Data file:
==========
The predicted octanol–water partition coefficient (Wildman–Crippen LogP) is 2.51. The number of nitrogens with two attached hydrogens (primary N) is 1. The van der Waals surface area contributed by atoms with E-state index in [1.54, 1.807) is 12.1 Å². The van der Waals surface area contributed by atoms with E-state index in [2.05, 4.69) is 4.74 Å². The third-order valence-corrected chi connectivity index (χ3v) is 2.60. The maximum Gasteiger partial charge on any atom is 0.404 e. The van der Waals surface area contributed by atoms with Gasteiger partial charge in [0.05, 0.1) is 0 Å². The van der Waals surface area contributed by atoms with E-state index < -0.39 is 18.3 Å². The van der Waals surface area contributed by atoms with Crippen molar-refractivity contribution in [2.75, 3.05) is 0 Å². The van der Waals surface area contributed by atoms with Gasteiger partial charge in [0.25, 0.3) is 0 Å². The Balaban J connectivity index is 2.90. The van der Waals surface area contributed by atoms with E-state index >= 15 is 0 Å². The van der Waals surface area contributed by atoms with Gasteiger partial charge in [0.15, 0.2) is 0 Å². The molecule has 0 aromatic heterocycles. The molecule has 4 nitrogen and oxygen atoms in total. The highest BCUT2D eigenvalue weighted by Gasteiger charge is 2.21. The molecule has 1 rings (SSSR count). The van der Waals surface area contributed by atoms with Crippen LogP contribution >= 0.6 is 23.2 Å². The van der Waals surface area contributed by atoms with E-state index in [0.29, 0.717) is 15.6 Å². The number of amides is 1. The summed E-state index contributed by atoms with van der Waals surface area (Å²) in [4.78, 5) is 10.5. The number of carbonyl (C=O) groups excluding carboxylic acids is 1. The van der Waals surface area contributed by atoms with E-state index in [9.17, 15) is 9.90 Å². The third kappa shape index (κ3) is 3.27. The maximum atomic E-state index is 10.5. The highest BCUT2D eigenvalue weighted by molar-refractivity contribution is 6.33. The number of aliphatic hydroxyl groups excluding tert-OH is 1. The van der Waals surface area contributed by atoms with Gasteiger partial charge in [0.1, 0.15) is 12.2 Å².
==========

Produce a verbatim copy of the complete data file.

The predicted octanol–water partition coefficient (Wildman–Crippen LogP) is 2.51. The number of nitrogens with two attached hydrogens (primary N) is 1. The van der Waals surface area contributed by atoms with E-state index in [1.54, 1.807) is 12.1 Å². The van der Waals surface area contributed by atoms with E-state index in [2.05, 4.69) is 4.74 Å². The third-order valence-corrected chi connectivity index (χ3v) is 2.60. The maximum Gasteiger partial charge on any atom is 0.404 e. The van der Waals surface area contributed by atoms with Gasteiger partial charge in [0.05, 0.1) is 0 Å². The van der Waals surface area contributed by atoms with E-state index < -0.39 is 18.3 Å². The van der Waals surface area contributed by atoms with Crippen molar-refractivity contribution in [2.75, 3.05) is 0 Å². The van der Waals surface area contributed by atoms with Gasteiger partial charge in [0.25, 0.3) is 0 Å². The Balaban J connectivity index is 2.90. The van der Waals surface area contributed by atoms with E-state index >= 15 is 0 Å². The van der Waals surface area contributed by atoms with Gasteiger partial charge in [0.15, 0.2) is 0 Å². The molecule has 0 aromatic heterocycles. The molecule has 4 nitrogen and oxygen atoms in total. The highest BCUT2D eigenvalue weighted by Gasteiger charge is 2.21. The molecule has 1 rings (SSSR count). The van der Waals surface area contributed by atoms with Crippen LogP contribution >= 0.6 is 23.2 Å². The van der Waals surface area contributed by atoms with E-state index in [0.29, 0.717) is 15.6 Å². The number of amides is 1. The summed E-state index contributed by atoms with van der Waals surface area (Å²) in [4.78, 5) is 10.5. The number of carbonyl (C=O) groups excluding carboxylic acids is 1. The van der Waals surface area contributed by atoms with E-state index in [9.17, 15) is 9.90 Å². The third kappa shape index (κ3) is 3.27. The maximum atomic E-state index is 10.5. The highest BCUT2D eigenvalue weighted by molar-refractivity contribution is 6.33. The number of aliphatic hydroxyl groups excluding tert-OH is 1. The van der Waals surface area contributed by atoms with Gasteiger partial charge in [0.1, 0.15) is 12.2 Å².